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The best tech entrepreneurs to come out of China

As we welcomed the Year of the Goat on the 19th  February, we want to take a moment to admire all the successful Chinese innovations in business over the past few years. From mobile gaming in Shenzen to Bluetooth headphones in California’s Bay Area, we’ve compiled a list of our five favourite notable entrepreneurs and startups.

The entertainment guru

iDreamsky, the third-party publisher of beloved games Fruit Ninja, Subway Surfers and Temple Run 2, can hardly be considered a small business any more. Jeff Lyndon, President and Co-founder, found a way to successfully tap into the huge Chinese mobile gaming market. In an article for an online gaming magazine, he talks about how different the Chinese market is from its western counterpart: instead of letting the user ‘fall in love with your game first, [then charging] them…you charge them almost before they try your game.’

The company has since grown into the largest independent mobile game publishing platform in the country with 98.3 million monthly active users and 25.8 million daily active users.

Apple’s rival

When Lei Jun (featured image) co-founded Xiaomi in 2010, he modelled the aesthetic of his smart phone company off Apple, down to Steve Job’s trademark uniform of black shirt and jeans. But there is one key difference: Xiaomi sells Android-based phones for half the price of an iPhone.

This concept has been a massive success: Xiaomi outsells Apple in China, the world’s largest market. The company – whose name rather ironically translates to ‘small rice’ in Mandarin – is now worth 11.7 billion AUD, with over 60 million smart phones sold in 2014. Jun was named Forbes Asia’s 2014 Businessman of the Year, and is the eighth-richest man in China.

The rising star 

At just 20 years old, Nelson Zhang is the youngest genius on our list. He – along with Richie Zeng – were in the Electrical Engineering and Computer Science department at UC Berkeley in California when they made the risky move to drop out of university and work full-time on their startup Wearhaus.

Their concept? A social music experience: wireless headphones that allow you to sync music with multiple people around you using Bluetooth technology. Their Kickstarter campaign in November 2014 raised over $247,379 ($197,379 over their $50,000 goal), and Zhang made Forbes’ 2014 30 Under 30’ list. The headset, Wearhaus Arc, is set to ship in March 2015.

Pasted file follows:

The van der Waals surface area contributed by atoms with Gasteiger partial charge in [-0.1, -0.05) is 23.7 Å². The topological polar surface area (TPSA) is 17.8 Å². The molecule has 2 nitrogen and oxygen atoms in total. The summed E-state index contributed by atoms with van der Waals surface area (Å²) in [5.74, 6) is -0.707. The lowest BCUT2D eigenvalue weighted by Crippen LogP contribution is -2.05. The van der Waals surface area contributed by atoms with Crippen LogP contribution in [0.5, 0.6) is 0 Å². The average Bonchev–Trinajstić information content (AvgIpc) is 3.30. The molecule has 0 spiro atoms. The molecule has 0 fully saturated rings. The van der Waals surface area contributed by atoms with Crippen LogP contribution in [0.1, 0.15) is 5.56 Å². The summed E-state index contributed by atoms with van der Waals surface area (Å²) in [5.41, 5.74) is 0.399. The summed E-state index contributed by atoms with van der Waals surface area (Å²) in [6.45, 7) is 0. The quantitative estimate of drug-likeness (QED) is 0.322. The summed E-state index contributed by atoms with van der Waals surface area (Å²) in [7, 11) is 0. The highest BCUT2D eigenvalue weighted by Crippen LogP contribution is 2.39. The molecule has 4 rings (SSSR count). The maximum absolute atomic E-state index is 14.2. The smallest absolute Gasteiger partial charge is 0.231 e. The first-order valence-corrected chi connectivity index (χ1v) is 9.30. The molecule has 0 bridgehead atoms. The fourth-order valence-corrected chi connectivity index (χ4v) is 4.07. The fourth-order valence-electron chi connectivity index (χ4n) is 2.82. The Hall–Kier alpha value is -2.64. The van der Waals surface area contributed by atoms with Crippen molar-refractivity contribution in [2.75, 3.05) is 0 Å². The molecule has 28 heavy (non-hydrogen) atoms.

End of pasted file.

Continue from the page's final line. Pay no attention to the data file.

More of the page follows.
The home success

At the 2014 China Electronic Commerce Association’s annual awards event, the Most Influential Overseas Property Portal Award – a highly-coveted honour within China’s e-commerce industry – went to Juwai.com. And you might be surprised to read that it was founded by two Australians – a rarity in China’s startup scene.

Co-founders and co-CEOs Simon Henry and Andrew Taylor started Juwai in 2011, taking advantage of the billions pouring into overseas property market in recent years from middle- and upper-class Chinese. Since then, Juwai has become China’s number one international property portal with over 1.6 million property listings over 54 countries.

Girl power 

Chinese-born Jing Zhou has been revolutionising the wearable industry. Her New York startup Elemoon blends fashion and technology into a chic, customisable notification bracelet. The bracelet features a touch interface, activity sensor and provides notifications using an array of coloured LED lights. The project has raised $122,725 on Kickstarter, and is available for pre-order now.

Gemma is a Senior Campaign Specialist for Citrix and GoToMeeting. She has been part of the Demand Generation team for the past five years, looking after anything from webinars to content creation. 





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